I guess this guy has never seen or heard of a Will Smith movie.  Knowing that I was in a public space and not wanting to engage in a debate, I went to my inner Zen place.  I realized that like most of us, he has not had the opportunity to actually see many people of color in roles like that.  The actors and actresses of color that have been given the opportunity to star in and carry big budget blockbuster films have been far and few in between.  So, I just calmly said that just because it isn’t often done does not mean that there is no one to fill the roles.  And just so we’re clear, his statement is a myth perpetuated by ignorant people to justify their own biases.

Soon after that encounter, I read about the upcoming Black Panther movie.  I found out that it would feature an almost entire Black cast, a Black director, and even a Black production designer.  In addition, Disney had given them a budget of $200 million.  As I read this, the conversation with the young man popped into my head.  I immediately hoped for box office success to prove him wrong.  But I also hoped for a great storyline and writing.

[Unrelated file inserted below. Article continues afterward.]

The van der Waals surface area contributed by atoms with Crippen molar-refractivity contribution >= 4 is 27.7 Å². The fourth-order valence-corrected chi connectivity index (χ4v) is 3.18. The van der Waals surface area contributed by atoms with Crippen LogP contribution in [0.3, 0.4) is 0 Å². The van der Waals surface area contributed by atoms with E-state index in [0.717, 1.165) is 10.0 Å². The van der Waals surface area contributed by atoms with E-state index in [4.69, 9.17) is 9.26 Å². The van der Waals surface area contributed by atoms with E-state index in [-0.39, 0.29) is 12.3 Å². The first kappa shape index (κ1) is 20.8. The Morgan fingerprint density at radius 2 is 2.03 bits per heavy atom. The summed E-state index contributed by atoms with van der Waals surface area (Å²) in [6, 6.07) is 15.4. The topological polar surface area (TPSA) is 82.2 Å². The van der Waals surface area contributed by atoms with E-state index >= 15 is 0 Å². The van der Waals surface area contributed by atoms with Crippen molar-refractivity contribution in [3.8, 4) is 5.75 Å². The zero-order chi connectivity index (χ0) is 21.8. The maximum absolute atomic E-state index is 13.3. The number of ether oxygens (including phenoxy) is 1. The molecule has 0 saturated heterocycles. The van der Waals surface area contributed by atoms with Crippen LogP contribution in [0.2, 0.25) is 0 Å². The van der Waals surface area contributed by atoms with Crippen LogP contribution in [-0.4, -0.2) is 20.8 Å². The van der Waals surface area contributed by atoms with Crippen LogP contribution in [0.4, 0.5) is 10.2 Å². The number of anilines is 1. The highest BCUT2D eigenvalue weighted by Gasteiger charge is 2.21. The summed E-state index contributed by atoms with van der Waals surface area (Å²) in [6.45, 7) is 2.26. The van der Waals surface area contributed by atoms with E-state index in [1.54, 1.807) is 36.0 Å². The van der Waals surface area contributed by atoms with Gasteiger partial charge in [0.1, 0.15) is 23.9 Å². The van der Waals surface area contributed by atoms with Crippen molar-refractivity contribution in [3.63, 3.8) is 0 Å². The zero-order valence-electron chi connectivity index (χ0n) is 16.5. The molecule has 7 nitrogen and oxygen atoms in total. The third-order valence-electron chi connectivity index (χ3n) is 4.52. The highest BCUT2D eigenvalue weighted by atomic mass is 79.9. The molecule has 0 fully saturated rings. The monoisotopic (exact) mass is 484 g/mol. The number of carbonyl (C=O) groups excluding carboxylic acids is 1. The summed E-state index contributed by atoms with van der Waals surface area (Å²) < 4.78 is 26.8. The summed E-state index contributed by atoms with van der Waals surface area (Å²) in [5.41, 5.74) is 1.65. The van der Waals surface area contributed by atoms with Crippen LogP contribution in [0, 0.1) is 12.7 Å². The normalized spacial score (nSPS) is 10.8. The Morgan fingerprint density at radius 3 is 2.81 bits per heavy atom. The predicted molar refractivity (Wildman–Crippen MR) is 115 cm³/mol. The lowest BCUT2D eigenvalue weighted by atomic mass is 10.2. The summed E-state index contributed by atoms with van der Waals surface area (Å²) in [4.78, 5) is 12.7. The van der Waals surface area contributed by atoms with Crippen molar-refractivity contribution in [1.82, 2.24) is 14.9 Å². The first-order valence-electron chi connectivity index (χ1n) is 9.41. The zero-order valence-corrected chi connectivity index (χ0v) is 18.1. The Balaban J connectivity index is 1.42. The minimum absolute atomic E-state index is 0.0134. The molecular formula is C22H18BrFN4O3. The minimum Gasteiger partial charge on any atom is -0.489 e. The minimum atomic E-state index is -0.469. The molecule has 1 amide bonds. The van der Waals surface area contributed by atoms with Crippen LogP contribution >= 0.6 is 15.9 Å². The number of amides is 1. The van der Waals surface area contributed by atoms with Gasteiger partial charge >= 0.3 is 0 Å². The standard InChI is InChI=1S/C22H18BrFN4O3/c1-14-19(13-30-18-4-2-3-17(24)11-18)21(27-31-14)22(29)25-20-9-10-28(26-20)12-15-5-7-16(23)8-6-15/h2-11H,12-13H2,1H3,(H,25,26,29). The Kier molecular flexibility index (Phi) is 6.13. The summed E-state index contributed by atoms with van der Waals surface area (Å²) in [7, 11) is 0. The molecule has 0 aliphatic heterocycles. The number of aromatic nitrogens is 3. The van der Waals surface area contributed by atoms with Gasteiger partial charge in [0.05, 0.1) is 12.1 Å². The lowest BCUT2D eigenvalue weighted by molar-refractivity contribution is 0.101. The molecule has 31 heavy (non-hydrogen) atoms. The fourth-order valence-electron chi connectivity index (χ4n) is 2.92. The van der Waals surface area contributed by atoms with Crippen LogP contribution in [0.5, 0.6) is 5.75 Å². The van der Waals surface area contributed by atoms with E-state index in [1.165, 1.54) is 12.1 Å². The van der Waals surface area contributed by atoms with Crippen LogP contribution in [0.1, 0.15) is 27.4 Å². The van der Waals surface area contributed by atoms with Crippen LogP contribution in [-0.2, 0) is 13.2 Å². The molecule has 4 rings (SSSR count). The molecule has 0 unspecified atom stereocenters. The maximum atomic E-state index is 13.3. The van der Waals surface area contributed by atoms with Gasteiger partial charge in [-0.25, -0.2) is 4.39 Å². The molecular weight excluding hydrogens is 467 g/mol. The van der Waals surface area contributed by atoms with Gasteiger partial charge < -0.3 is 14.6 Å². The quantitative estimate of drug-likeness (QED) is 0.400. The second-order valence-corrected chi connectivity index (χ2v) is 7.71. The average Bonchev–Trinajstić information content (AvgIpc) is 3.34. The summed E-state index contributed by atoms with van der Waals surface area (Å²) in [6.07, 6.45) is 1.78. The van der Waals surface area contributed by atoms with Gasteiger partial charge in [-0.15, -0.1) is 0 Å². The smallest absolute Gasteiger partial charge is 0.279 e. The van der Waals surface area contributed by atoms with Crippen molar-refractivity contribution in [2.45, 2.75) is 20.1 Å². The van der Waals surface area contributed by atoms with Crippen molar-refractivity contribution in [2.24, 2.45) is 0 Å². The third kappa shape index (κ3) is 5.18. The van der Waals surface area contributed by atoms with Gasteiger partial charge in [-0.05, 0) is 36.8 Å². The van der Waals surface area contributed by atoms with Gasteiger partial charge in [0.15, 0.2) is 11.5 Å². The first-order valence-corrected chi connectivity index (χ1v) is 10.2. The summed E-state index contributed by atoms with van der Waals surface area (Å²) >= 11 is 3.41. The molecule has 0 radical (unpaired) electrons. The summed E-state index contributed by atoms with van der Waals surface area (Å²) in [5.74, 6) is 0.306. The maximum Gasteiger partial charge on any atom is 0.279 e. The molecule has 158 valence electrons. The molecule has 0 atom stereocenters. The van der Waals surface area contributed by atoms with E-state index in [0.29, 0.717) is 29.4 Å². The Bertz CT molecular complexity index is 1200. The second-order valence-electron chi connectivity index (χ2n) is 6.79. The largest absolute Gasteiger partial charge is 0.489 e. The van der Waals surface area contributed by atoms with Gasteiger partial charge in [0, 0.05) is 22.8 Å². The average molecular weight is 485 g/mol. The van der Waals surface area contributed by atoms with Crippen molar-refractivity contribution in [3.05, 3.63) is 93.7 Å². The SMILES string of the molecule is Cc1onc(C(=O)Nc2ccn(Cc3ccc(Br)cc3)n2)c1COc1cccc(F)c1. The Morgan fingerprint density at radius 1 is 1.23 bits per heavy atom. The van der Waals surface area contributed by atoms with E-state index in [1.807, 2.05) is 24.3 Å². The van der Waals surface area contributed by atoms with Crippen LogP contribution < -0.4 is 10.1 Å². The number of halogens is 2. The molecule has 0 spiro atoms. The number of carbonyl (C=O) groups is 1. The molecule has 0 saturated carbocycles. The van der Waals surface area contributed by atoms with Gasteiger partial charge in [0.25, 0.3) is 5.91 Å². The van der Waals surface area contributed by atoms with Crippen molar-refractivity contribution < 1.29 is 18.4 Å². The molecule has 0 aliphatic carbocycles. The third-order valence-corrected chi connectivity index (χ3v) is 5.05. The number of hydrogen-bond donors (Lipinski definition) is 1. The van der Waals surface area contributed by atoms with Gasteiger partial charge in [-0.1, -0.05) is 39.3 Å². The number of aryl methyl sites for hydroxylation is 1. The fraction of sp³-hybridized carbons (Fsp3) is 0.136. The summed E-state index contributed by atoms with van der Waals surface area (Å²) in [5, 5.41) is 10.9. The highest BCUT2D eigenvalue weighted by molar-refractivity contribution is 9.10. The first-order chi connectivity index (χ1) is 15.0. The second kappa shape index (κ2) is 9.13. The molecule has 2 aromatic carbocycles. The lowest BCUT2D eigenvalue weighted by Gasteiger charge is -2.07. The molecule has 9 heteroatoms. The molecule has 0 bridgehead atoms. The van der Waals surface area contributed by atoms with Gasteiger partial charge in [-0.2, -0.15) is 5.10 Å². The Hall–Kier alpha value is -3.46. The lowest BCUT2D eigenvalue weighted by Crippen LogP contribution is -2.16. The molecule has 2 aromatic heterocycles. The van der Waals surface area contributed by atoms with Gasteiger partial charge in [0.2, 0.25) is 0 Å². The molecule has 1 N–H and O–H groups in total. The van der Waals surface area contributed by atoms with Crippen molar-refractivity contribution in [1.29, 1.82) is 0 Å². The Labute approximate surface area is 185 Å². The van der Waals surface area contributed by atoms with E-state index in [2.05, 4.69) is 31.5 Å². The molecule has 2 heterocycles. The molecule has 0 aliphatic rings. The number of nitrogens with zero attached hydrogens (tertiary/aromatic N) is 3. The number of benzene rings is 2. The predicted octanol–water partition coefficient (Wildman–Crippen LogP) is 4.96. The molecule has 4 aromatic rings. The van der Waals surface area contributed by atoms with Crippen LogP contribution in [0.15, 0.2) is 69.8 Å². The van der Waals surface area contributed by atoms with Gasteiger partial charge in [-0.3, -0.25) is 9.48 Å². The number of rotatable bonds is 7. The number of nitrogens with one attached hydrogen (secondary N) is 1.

Fast forward to opening weekend of Black Panther as I emerged from the theatre after having just seen it, and I could proudly and boldly proclaim that my hopes had been fulfilled and then some.  I thought about a quote from Isabel Allende that says, “Write what should not be forgotten.”  It is my belief that what should never be forgotten is who you are and where you come from.  Black Panther, in my humble opinion, through the fictitious world of Wakanda and its citizens, is a reminder from the writers to all people of Black ancestry that we hail from a land and from people that were once untouched by colonialism and all its poisons.  We are reminded of an ancestry rich in cultural, intellectual, physical, and spiritual beauty.